Like most American kids that grew up in the 80's I watched the Indy 500 every year and became interested in motorsports thanks to that race, but I didn't really get hooked until I started watching Formula 1 racing in the late 90's. My favorite era were those years with the great Mika Hakkinen/Michael Schumacher battles. (I was a Mika Hakkinen fan) So my fondness for Formula 1 waned once Mika retired and Schumacher started winning everything, even at the expense of his teammate Rubens Barrichello. My interest in F1 has only been lukewarm since.

Then I turned to Champ Car racing here in the US for my motorsports fix. However that was quickly extinguished once Champ Car and Indy Car merged and we were stuck with Tony George and his many foibles. (It was entertaining to watch the Hulman/George drama I'll admit.) My interest has been less than lukewarm with Indy Car lately, even without Tony George at the helm.

Over time however, the excitement I once had for motorsports has slowly gone. Maybe it has to do with my age, I don't know. But I think I will pour my efforts into my Trooper and my interests in the outdoors to add excitement to my life.

Thanks for checking out my blog, I hope you enjoy it. I will still post racing news when I find something interesting or noteworthy.

Friday, March 25, 2016

Haas F1 Team Stuns Field at Australian Grand Prix

(by AJ Baime 3-20-16)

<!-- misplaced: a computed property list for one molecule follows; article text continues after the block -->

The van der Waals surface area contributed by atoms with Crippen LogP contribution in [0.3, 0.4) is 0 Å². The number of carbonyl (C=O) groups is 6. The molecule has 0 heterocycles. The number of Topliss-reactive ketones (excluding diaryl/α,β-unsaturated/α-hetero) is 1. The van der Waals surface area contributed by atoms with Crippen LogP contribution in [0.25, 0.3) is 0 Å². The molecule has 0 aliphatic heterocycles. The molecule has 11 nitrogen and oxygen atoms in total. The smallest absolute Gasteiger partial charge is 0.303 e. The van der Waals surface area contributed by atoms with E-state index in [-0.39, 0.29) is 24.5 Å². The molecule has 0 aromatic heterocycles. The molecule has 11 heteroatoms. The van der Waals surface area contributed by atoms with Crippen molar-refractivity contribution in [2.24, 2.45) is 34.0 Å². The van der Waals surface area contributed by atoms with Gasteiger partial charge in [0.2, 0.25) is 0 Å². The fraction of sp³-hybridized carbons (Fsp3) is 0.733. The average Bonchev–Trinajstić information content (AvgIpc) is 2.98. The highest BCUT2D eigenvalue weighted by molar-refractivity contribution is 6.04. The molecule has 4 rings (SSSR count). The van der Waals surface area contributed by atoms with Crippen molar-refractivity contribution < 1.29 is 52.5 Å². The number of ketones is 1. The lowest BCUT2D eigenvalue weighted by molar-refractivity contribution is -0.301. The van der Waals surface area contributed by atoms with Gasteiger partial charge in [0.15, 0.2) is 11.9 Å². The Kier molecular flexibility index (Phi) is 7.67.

“I’m just hoping we can finish the race,” said Gene Haas, minutes before his Haas F1 Team debuted at the Aussie Grand Prix on Sunday. “If we do that, I’ll be happy.”  The team did that, and a hell of a lot more. Haas F1 driver Romain Grosjean started 19th and climbed 13 spots to finish sixth, giving the team eight points in the constructor’s championship in the first race of the F1 season.
How big an accomplishment is this? Consider some facts: No American team has raced in F1 in 30 years. No team from any country has scored a point in a debut race in 14 years, when Mike Salo finished sixth for Toyota. No American team has won a Grand Prix since the summer of 1976, when Gerald Ford was president. Not that Haas has won a GP. But sixth in the debut, by all accounts, “feels like a win,” said Grosjean—the man who brought it home.
As Mario Andretti wrote recently for The Drive, “If they come away with some points [this season], that would mean success. A top five would be a second Christmas.” Haas came one spot from a second Xmas in his debut. And in doing so, the team beat some of the most storied names in the business, from Renault to Sauber to McLaren.
The race was won by Nico Rosberg of Mercedes AMG, followed by Lewis Hamilton of Mercedes and Sebastian Vettel of Ferrari in third. (Hamilton started from pole—his 50th and the third most ever, behind Michael Schumacher and Ayrton Senna.) The three-man podium has become quite familiar, all the more reason why Haas’s sixth place is the biggest story of the weekend.